I had the pleasure of spending an evening with Mr. Landry Lacour of Bespoke Patina, last week for what proved to be a very interesting evening in fine food and captivating discussion. Landry happened to be in town (as he gives courses in Patina) and since we have been in contact for a few years now and have also met a few times, decided to have a catch up to see what was both going on in each other’s worlds. Now I must start by saying that Landry is one of those captivating fellows that is always smiling and you can tell immediately that passion is running through every square inch of his body. I would dare say that he might just love patina more than I do shoes….as crazy as that sounds! And that is what makes his aspirations sound believable and even more so, achievable!
Before the internet, learning a craft such as shoemaking or patina or almost any type of hand crafted art was next to impossible without teaching yourself. In cultures that weren’t known for doing these things, how could one simply take a trip to Italy (or the likes) to seek out a bespoke shoemaker for the chance to get a door slammed in their face? They couldn’t. So instead the arts started to fade a little bit. And even worse, is that not long ago, artists of certain trades were far more reluctant to share their knowledge. It’s like they wanted to keep it the world’s best secret, so that it would die with them. Thankfully, the world is changing and knowledge is far more obtainable and now the arts are back on the up and up.
Patina has sort of been like this too. Sure, you can go to Berluti to train up, but I bet that the greats at the top would only teach you the basics for you to then learn the rest for yourself. Any special ability that they had, they would of course keep to themselves (this may not be 100% true at Berluti, but I know that it was at some other place of which I won’t mention). Landry Lacour is one of those guys that taught himself. He saw what Berluti was doing, he saw what Corthay was doing and strove to do better by creating patina’s that were more than just bi-colored. He tells me that he uses between 5-7 colors to create each patina (at least). And not only does he want to become the name that is synonymous with idea of Patina, but also the one that spreads it to the world.
Landry told me that his grand plan (of which is already in effect) is to start leasing out the name of Bespoke Patina (his company) in the hopes to create hubs around the world that offer the patina service. He is starting this by offering private courses to individuals, teaching them the different techniques of patina, including that of Berluti and Corthay as well as his own. His courses seem to be keeping him quite busy as he tells me that one week he is in London, the next Moscow and the one after I can’t remember to be honest. He offers the student the chance to be apart of the Bespoke Patina name or if the student chooses, to go at it on his own. There is no pressure but of course, Landry is attempting to build a world wide team. It’s a great ambition to have and I am excited about his execution of it. And of course, in the meanwhile, he is still offering personal patina service to whomever desires his abilities.
It is always nice to engage with like minded individuals whom aspire to world wide achievements and I wish Landry the absolute best with it all!!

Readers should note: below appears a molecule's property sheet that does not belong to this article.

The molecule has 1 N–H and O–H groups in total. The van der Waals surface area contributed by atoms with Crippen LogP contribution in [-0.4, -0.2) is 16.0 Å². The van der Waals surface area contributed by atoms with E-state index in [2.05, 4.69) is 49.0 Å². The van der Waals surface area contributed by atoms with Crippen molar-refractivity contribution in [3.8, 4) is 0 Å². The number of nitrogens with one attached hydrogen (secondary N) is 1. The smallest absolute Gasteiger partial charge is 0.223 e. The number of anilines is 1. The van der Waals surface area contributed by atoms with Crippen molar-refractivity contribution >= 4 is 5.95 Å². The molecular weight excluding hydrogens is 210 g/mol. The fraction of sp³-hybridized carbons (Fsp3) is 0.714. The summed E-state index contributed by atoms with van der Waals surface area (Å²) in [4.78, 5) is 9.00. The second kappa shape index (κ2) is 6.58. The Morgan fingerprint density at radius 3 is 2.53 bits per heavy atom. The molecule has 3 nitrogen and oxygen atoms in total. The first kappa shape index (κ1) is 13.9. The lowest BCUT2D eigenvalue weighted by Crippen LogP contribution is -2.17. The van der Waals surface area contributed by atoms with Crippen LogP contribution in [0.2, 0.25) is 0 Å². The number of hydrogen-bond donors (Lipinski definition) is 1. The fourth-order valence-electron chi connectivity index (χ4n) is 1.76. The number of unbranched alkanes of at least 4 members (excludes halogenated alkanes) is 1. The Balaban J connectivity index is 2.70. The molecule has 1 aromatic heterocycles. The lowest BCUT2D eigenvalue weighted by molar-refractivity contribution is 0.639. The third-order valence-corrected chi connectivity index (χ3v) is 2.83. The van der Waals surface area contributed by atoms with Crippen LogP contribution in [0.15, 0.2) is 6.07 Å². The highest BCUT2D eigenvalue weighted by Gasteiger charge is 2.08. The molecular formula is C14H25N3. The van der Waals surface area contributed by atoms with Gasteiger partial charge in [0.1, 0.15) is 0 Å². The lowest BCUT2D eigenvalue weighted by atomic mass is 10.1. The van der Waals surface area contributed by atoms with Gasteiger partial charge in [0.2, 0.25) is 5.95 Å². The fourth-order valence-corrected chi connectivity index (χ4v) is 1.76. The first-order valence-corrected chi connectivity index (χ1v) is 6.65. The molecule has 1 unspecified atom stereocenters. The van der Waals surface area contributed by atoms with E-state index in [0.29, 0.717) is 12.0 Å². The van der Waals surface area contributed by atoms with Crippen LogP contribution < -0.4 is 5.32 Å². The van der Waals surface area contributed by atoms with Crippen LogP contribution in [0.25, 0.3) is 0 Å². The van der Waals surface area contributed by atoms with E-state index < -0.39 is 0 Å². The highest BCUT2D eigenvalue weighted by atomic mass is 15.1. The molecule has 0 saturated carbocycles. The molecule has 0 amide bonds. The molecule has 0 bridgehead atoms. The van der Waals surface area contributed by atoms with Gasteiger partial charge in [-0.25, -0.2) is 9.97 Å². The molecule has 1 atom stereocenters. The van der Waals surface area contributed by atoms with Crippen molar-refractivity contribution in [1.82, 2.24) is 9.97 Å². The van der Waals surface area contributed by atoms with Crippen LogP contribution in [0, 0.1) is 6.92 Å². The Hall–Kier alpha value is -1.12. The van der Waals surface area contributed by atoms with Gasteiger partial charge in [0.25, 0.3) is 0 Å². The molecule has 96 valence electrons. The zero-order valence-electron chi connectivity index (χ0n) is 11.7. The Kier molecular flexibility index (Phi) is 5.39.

To enquire further, please contact Landry on his Facebook page where he does most of his business from. Found below:
I would so much like to know how to make such a patina with several layers and a wonderful, differentiated shoe coming out. Still, also after this article, you only write about what the internet can achieve, and not HOW TO make a patina. I liked your post with your own shoes that you colored, but it was only that you highlighted the brogue, and all in all you only applied two colors with regular boundaries. Am I missing anything here? I also have googled patina several times and all I come up with are videos, where someone starts to paint a shoe with a brush in one only color, like red, and you do not see the certainly difficult process AFTER THAT, of applying different layers in a good way. I want to KNOW HOW. I do not want to know any more, how wonderful others can do and not tell me, how.
So I have found a first Video
giving basic but also very important information, that you absolutely need:
1, Your not only remove the old polishing and part of the coloring with ACETONE; but, also you remove parts of the new dye you have applied to get such an aging look.
2, Some of the color effects are not done with dye (I always thought that would be very difficult), but your first, principal dye layers that gave the desired aesthetic a direction, you let dry for 24 hours. Only than you apply the layers of wax polish (as described in the shoe polish tutorial by Justin), and THEY (the layers( are in different colors! Obviously, this is how to get a depth of different colors!
If anybody has more information and / or videos, please answer here.
Hi Giorgio, thanks for the share. Can you please provide here the link for the video? I would also like to learn. Thanks!
giorgio, I don’t know how to do one which is why I have not shared it, plain and simple. If I knew I would have already made the video, trust me
Hi Giorgio …I am a big fan of patinas..I recently bought 3 pairs ..now I am planning to get patina customed from a veteran ..I wanted to know that which leather is the best for patina shine …is it calf leather or nappa…if any other please let me know